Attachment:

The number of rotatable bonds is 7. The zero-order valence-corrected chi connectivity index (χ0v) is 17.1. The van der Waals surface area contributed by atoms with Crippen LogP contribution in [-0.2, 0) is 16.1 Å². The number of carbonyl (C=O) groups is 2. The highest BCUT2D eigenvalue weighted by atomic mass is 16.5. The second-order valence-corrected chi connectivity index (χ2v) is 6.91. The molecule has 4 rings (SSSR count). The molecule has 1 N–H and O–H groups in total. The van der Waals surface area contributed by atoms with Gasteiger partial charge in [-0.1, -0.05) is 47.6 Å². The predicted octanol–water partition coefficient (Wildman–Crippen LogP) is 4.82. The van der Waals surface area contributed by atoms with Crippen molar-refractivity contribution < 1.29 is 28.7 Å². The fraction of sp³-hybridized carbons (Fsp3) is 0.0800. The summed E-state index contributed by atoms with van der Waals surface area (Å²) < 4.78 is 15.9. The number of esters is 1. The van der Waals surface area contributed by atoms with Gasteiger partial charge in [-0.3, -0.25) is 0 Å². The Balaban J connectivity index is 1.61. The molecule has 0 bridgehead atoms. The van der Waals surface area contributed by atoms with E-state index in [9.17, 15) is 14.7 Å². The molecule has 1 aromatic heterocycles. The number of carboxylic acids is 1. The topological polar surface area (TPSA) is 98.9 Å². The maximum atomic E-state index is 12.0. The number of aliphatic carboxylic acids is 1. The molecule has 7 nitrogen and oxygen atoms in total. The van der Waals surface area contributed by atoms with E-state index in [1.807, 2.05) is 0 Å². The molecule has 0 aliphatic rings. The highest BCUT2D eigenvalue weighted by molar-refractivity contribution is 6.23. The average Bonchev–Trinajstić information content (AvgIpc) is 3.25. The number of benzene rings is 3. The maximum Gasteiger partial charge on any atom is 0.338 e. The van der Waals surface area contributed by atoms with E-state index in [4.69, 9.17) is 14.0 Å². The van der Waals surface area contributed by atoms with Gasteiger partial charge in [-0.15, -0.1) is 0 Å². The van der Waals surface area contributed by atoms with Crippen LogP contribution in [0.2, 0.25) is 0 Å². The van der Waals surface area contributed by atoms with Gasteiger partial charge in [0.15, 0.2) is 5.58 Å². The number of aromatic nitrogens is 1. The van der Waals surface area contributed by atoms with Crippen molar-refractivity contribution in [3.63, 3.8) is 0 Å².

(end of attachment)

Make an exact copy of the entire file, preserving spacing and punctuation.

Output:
The number of rotatable bonds is 7. The zero-order valence-corrected chi connectivity index (χ0v) is 17.1. The van der Waals surface area contributed by atoms with Crippen LogP contribution in [-0.2, 0) is 16.1 Å². The number of carbonyl (C=O) groups is 2. The highest BCUT2D eigenvalue weighted by atomic mass is 16.5. The second-order valence-corrected chi connectivity index (χ2v) is 6.91. The molecule has 4 rings (SSSR count). The molecule has 1 N–H and O–H groups in total. The van der Waals surface area contributed by atoms with Gasteiger partial charge in [-0.1, -0.05) is 47.6 Å². The predicted octanol–water partition coefficient (Wildman–Crippen LogP) is 4.82. The van der Waals surface area contributed by atoms with Crippen molar-refractivity contribution < 1.29 is 28.7 Å². The fraction of sp³-hybridized carbons (Fsp3) is 0.0800. The summed E-state index contributed by atoms with van der Waals surface area (Å²) < 4.78 is 15.9. The number of esters is 1. The van der Waals surface area contributed by atoms with Gasteiger partial charge in [-0.3, -0.25) is 0 Å². The Balaban J connectivity index is 1.61. The molecule has 0 bridgehead atoms. The van der Waals surface area contributed by atoms with E-state index in [9.17, 15) is 14.7 Å². The molecule has 1 aromatic heterocycles. The number of carboxylic acids is 1. The topological polar surface area (TPSA) is 98.9 Å². The maximum atomic E-state index is 12.0. The number of aliphatic carboxylic acids is 1. The molecule has 7 nitrogen and oxygen atoms in total. The van der Waals surface area contributed by atoms with E-state index in [1.807, 2.05) is 0 Å². The molecule has 0 aliphatic rings. The highest BCUT2D eigenvalue weighted by molar-refractivity contribution is 6.23. The average Bonchev–Trinajstić information content (AvgIpc) is 3.25. The number of benzene rings is 3. The maximum Gasteiger partial charge on any atom is 0.338 e. The van der Waals surface area contributed by atoms with E-state index in [4.69, 9.17) is 14.0 Å². The van der Waals surface area contributed by atoms with Gasteiger partial charge in [-0.15, -0.1) is 0 Å². The van der Waals surface area contributed by atoms with Crippen LogP contribution in [0.2, 0.25) is 0 Å². The van der Waals surface area contributed by atoms with Gasteiger partial charge in [0.15, 0.2) is 5.58 Å². The number of aromatic nitrogens is 1. The van der Waals surface area contributed by atoms with Crippen molar-refractivity contribution in [3.63, 3.8) is 0 Å².